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Publication numberUS5336114 A
Publication typeGrant
Application numberUS 08/064,238
Publication dateAug 9, 1994
Filing dateMay 21, 1993
Priority dateMay 21, 1993
Fee statusLapsed
Publication number064238, 08064238, US 5336114 A, US 5336114A, US-A-5336114, US5336114 A, US5336114A
InventorsMing Y. Wang
Original AssigneeWang Ming Y
Export CitationBiBTeX, EndNote, RefMan
External Links: USPTO, USPTO Assignment, Espacenet
Copper blade securing structure of tail female receptacles
US 5336114 A
A copper blade securing structure of tail female receptacles mainly uses a flexible fastening mechanism to combine a housing and an insertion portion, forming a firm connection and rigidly grasping wires. Besides, with the aids of notches and protrusions, the conductor wires of light bulb series can be firmly set inside the receptacle, without the trouble of faltering copper plates.
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What is claimed is:
1. A copper blade securement structure for tail female receptacles comprising:
(a) a pair of electrical conductor wires;
(b) a pair of copper plates extending in a longitudinal direction, each of said copper plates having a first end section inclined with respect to a second end section, each of said electrical conductor wires being electrically coupled to each of said second end sections of said copper plates;
(c) a hollow housing extending in said longitudinal direction, said hollow housing having a first opening formed through a first end thereof and a second opening formed through a second end thereof, said first opening having a greater cross-sectional area than said second opening, said second end of said housing having a pair of hook members extending transversely at least partially into said housing second opening, and a pair of protrusion members extending in a vertical direction at least partially into said housing second opening; and,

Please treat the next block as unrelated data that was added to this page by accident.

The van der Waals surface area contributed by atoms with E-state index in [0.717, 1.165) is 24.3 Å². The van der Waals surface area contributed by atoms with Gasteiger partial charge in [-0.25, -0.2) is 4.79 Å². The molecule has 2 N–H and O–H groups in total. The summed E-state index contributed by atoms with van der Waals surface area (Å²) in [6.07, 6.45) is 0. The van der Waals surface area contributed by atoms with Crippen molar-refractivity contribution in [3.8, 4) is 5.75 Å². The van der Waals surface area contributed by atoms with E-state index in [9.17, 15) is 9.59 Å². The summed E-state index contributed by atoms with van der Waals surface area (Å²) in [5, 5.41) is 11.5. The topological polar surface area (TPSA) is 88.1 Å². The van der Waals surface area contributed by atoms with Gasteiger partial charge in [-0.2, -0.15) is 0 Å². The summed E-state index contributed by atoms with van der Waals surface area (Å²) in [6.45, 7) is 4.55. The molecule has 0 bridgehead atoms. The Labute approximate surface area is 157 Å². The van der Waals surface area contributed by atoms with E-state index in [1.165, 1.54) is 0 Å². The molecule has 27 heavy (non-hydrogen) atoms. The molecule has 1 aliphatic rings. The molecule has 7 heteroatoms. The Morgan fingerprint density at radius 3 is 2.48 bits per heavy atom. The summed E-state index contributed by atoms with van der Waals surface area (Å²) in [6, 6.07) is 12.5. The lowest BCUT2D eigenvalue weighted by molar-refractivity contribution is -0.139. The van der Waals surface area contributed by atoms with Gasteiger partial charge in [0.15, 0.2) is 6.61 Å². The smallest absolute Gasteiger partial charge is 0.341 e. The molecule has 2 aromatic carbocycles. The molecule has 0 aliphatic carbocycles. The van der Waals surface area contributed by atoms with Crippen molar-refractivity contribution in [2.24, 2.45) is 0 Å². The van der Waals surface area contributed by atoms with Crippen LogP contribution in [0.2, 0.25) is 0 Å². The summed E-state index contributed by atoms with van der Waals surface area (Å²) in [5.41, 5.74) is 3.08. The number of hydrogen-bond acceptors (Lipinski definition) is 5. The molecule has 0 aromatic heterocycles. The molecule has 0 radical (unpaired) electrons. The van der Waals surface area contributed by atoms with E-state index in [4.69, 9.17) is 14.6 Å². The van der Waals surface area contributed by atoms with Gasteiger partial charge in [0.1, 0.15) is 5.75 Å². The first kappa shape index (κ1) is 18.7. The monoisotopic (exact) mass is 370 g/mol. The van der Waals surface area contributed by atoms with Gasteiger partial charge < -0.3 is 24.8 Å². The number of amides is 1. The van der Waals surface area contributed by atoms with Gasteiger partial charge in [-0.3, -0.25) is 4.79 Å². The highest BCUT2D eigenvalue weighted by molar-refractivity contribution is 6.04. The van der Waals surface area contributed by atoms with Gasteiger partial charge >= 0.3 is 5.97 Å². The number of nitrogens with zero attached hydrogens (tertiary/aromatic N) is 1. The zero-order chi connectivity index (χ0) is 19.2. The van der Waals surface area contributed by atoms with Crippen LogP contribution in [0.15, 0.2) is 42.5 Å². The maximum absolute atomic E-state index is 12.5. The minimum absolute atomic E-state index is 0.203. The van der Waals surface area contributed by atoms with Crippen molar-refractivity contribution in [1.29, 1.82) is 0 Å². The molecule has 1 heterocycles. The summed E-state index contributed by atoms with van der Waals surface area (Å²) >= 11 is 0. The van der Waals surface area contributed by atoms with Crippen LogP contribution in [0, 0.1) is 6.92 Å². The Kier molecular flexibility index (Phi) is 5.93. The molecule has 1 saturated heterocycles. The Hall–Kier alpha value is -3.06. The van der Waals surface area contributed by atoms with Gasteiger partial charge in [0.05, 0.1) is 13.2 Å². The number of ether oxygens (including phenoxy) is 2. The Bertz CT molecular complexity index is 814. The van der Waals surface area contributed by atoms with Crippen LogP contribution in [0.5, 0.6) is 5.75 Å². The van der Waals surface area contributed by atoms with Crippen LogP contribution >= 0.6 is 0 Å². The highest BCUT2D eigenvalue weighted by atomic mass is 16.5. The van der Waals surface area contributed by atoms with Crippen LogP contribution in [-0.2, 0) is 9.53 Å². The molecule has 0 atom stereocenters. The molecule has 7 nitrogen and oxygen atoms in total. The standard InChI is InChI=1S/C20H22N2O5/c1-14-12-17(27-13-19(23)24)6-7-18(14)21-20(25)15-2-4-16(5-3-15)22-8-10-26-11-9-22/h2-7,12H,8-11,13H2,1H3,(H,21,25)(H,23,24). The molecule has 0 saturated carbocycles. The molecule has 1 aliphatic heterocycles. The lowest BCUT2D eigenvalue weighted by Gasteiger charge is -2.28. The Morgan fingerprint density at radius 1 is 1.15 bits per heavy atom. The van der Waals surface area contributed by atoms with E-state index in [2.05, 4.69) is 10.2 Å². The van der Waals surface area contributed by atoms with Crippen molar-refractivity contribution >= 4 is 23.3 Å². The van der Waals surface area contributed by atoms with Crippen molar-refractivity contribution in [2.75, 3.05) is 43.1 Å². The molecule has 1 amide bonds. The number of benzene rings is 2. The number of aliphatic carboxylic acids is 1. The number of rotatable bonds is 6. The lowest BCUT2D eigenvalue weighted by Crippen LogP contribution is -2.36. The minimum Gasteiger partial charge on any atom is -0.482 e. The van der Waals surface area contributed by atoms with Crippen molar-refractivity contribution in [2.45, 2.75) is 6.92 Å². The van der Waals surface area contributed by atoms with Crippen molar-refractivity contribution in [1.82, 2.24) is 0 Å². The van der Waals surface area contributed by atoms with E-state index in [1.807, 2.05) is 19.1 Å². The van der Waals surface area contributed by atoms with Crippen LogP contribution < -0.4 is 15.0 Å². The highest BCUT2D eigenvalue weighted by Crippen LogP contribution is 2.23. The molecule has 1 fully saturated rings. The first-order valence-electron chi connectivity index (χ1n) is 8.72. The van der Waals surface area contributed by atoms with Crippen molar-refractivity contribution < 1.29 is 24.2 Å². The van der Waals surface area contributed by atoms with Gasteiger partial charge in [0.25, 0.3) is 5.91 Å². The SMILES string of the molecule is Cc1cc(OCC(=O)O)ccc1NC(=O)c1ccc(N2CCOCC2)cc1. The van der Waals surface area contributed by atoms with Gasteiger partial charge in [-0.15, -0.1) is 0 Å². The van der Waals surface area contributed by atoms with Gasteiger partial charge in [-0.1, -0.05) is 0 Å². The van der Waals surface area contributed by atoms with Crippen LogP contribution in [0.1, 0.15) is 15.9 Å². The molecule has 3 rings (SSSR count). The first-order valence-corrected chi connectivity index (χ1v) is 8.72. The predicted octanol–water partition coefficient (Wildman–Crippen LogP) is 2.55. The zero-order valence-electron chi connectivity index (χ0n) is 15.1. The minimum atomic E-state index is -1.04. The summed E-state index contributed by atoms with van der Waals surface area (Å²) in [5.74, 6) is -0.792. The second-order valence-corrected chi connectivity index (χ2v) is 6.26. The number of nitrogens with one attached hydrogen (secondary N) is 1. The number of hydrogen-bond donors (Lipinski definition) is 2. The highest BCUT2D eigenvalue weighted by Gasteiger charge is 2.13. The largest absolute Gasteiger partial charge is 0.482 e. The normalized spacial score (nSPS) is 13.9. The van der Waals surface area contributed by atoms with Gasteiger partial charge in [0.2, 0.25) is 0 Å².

(d) an insertion member having a forward end section for insert into said hollow housing through said housing first end opening, said insertion member having a pair of longitudinally directed and transversely displaced grooves formed therein forming opposing transversely displaced insertion member sidewalls having respective inclined notches formed therein for insert of a respective inclined first end of a respective copper plate, said insertion member forward end section having a pair of transversely displaced pillar members extending in said longitudinal direction and formed integral with a respective insertion member sidewall, each of said transversely displaced pillar members having a transversely directed fastening member for interface with a respective hook member when said insertion member is inserted into said hollow housing, said insertion member having a central pillar member extending longitudinally from said insertion member forward end section between said transversely displaced pillar members for forming a pair of gaps between said pillar members, said gaps in open communication with respective grooves of said insertion member for insertion therein of said electrical conductor wires.